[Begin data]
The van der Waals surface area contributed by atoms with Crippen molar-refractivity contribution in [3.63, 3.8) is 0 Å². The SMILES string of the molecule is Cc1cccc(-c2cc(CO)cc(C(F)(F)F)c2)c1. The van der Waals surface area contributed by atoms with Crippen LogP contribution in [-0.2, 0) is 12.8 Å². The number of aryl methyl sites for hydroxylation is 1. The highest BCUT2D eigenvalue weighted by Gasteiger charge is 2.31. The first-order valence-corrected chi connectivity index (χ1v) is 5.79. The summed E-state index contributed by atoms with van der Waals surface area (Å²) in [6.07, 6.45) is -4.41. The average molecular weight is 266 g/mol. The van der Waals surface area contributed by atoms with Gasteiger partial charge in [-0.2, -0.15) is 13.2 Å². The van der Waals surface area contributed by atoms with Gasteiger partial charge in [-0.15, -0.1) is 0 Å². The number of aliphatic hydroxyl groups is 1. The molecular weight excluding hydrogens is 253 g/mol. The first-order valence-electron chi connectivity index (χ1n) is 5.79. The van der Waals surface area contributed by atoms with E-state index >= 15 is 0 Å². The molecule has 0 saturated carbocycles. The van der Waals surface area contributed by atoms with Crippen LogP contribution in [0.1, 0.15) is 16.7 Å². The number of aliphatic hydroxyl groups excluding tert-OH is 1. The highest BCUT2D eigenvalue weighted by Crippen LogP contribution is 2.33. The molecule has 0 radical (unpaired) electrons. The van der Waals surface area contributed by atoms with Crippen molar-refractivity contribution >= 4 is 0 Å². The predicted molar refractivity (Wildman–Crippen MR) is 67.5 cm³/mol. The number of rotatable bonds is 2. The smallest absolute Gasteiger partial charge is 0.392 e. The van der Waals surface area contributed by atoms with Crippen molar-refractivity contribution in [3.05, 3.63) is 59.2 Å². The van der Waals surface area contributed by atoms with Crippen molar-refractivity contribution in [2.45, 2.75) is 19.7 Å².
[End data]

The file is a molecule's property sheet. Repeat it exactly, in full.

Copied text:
The van der Waals surface area contributed by atoms with Crippen molar-refractivity contribution in [3.63, 3.8) is 0 Å². The SMILES string of the molecule is Cc1cccc(-c2cc(CO)cc(C(F)(F)F)c2)c1. The van der Waals surface area contributed by atoms with Crippen LogP contribution in [-0.2, 0) is 12.8 Å². The number of aryl methyl sites for hydroxylation is 1. The highest BCUT2D eigenvalue weighted by Gasteiger charge is 2.31. The first-order valence-corrected chi connectivity index (χ1v) is 5.79. The summed E-state index contributed by atoms with van der Waals surface area (Å²) in [6.07, 6.45) is -4.41. The average molecular weight is 266 g/mol. The van der Waals surface area contributed by atoms with Gasteiger partial charge in [-0.2, -0.15) is 13.2 Å². The van der Waals surface area contributed by atoms with Gasteiger partial charge in [-0.15, -0.1) is 0 Å². The number of aliphatic hydroxyl groups is 1. The molecular weight excluding hydrogens is 253 g/mol. The first-order valence-electron chi connectivity index (χ1n) is 5.79. The van der Waals surface area contributed by atoms with E-state index >= 15 is 0 Å². The molecule has 0 saturated carbocycles. The van der Waals surface area contributed by atoms with Crippen LogP contribution in [0.1, 0.15) is 16.7 Å². The number of aliphatic hydroxyl groups excluding tert-OH is 1. The highest BCUT2D eigenvalue weighted by Crippen LogP contribution is 2.33. The molecule has 0 radical (unpaired) electrons. The van der Waals surface area contributed by atoms with Crippen molar-refractivity contribution >= 4 is 0 Å². The predicted molar refractivity (Wildman–Crippen MR) is 67.5 cm³/mol. The number of rotatable bonds is 2. The smallest absolute Gasteiger partial charge is 0.392 e. The van der Waals surface area contributed by atoms with Crippen molar-refractivity contribution in [3.05, 3.63) is 59.2 Å². The van der Waals surface area contributed by atoms with Crippen molar-refractivity contribution in [2.45, 2.75) is 19.7 Å².